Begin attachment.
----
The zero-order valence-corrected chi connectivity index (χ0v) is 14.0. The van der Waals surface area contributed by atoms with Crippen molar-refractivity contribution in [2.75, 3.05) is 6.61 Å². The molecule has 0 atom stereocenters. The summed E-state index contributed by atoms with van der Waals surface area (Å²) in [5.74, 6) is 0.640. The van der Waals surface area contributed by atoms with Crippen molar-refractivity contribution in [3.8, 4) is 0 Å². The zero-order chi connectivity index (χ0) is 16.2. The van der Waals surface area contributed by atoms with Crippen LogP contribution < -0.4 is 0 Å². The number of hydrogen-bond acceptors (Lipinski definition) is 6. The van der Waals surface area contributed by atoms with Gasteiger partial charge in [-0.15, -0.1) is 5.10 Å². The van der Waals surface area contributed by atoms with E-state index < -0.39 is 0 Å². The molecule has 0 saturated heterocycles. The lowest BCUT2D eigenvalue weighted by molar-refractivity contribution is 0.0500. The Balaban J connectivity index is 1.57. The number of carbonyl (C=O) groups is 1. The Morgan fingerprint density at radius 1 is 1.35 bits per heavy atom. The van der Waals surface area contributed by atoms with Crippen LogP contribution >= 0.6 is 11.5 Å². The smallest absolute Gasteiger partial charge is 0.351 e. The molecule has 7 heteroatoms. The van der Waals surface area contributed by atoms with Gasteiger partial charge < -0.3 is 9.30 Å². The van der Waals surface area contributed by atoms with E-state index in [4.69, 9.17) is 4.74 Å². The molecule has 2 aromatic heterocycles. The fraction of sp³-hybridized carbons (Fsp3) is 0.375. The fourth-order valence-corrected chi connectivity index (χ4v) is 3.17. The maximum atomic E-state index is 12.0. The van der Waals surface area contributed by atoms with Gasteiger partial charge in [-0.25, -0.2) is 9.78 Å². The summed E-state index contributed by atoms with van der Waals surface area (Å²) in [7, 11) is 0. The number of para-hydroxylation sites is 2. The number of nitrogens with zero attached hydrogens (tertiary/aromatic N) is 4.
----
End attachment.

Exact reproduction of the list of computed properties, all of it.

The zero-order valence-corrected chi connectivity index (χ0v) is 14.0. The van der Waals surface area contributed by atoms with Crippen molar-refractivity contribution in [2.75, 3.05) is 6.61 Å². The molecule has 0 atom stereocenters. The summed E-state index contributed by atoms with van der Waals surface area (Å²) in [5.74, 6) is 0.640. The van der Waals surface area contributed by atoms with Crippen molar-refractivity contribution in [3.8, 4) is 0 Å². The zero-order chi connectivity index (χ0) is 16.2. The van der Waals surface area contributed by atoms with Crippen LogP contribution < -0.4 is 0 Å². The number of hydrogen-bond acceptors (Lipinski definition) is 6. The van der Waals surface area contributed by atoms with Gasteiger partial charge in [-0.15, -0.1) is 5.10 Å². The van der Waals surface area contributed by atoms with E-state index < -0.39 is 0 Å². The molecule has 0 saturated heterocycles. The lowest BCUT2D eigenvalue weighted by molar-refractivity contribution is 0.0500. The Balaban J connectivity index is 1.57. The number of carbonyl (C=O) groups is 1. The Morgan fingerprint density at radius 1 is 1.35 bits per heavy atom. The van der Waals surface area contributed by atoms with Crippen LogP contribution >= 0.6 is 11.5 Å². The smallest absolute Gasteiger partial charge is 0.351 e. The molecule has 7 heteroatoms. The van der Waals surface area contributed by atoms with Gasteiger partial charge < -0.3 is 9.30 Å². The van der Waals surface area contributed by atoms with E-state index in [4.69, 9.17) is 4.74 Å². The molecule has 2 aromatic heterocycles. The fraction of sp³-hybridized carbons (Fsp3) is 0.375. The fourth-order valence-corrected chi connectivity index (χ4v) is 3.17. The maximum atomic E-state index is 12.0. The van der Waals surface area contributed by atoms with Gasteiger partial charge in [-0.25, -0.2) is 9.78 Å². The summed E-state index contributed by atoms with van der Waals surface area (Å²) in [7, 11) is 0. The number of para-hydroxylation sites is 2. The number of nitrogens with zero attached hydrogens (tertiary/aromatic N) is 4.